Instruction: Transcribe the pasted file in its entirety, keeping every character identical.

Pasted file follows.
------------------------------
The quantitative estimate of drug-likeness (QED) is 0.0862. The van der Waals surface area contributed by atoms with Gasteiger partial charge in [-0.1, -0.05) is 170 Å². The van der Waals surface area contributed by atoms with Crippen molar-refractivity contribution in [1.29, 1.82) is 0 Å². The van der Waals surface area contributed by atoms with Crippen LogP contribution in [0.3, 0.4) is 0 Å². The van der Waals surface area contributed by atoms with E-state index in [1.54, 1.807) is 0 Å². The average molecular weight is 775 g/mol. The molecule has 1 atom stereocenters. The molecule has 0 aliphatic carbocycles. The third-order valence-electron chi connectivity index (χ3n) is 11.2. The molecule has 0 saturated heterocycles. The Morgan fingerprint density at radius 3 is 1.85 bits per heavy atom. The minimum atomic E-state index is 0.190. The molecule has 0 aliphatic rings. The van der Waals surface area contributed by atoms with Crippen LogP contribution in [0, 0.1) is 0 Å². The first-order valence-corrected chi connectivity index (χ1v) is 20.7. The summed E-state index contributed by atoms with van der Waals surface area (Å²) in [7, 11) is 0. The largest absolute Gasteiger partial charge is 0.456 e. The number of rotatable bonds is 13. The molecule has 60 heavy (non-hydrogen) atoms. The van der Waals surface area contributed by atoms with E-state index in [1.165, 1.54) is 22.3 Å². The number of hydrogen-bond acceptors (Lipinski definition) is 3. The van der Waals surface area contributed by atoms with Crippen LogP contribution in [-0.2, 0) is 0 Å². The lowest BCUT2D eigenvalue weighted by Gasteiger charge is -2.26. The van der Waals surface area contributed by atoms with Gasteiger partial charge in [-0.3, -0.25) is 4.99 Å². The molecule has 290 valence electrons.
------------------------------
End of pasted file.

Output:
The quantitative estimate of drug-likeness (QED) is 0.0862. The van der Waals surface area contributed by atoms with Gasteiger partial charge in [-0.1, -0.05) is 170 Å². The van der Waals surface area contributed by atoms with Crippen molar-refractivity contribution in [1.29, 1.82) is 0 Å². The van der Waals surface area contributed by atoms with Crippen LogP contribution in [0.3, 0.4) is 0 Å². The van der Waals surface area contributed by atoms with E-state index in [1.54, 1.807) is 0 Å². The average molecular weight is 775 g/mol. The molecule has 1 atom stereocenters. The molecule has 0 aliphatic carbocycles. The third-order valence-electron chi connectivity index (χ3n) is 11.2. The molecule has 0 saturated heterocycles. The Morgan fingerprint density at radius 3 is 1.85 bits per heavy atom. The minimum atomic E-state index is 0.190. The molecule has 0 aliphatic rings. The van der Waals surface area contributed by atoms with Crippen LogP contribution in [0, 0.1) is 0 Å². The first-order valence-corrected chi connectivity index (χ1v) is 20.7. The summed E-state index contributed by atoms with van der Waals surface area (Å²) in [7, 11) is 0. The largest absolute Gasteiger partial charge is 0.456 e. The number of rotatable bonds is 13. The molecule has 60 heavy (non-hydrogen) atoms. The van der Waals surface area contributed by atoms with E-state index in [1.165, 1.54) is 22.3 Å². The number of hydrogen-bond acceptors (Lipinski definition) is 3. The van der Waals surface area contributed by atoms with Crippen LogP contribution in [-0.2, 0) is 0 Å². The lowest BCUT2D eigenvalue weighted by Gasteiger charge is -2.26. The van der Waals surface area contributed by atoms with Gasteiger partial charge in [-0.3, -0.25) is 4.99 Å². The molecule has 290 valence electrons.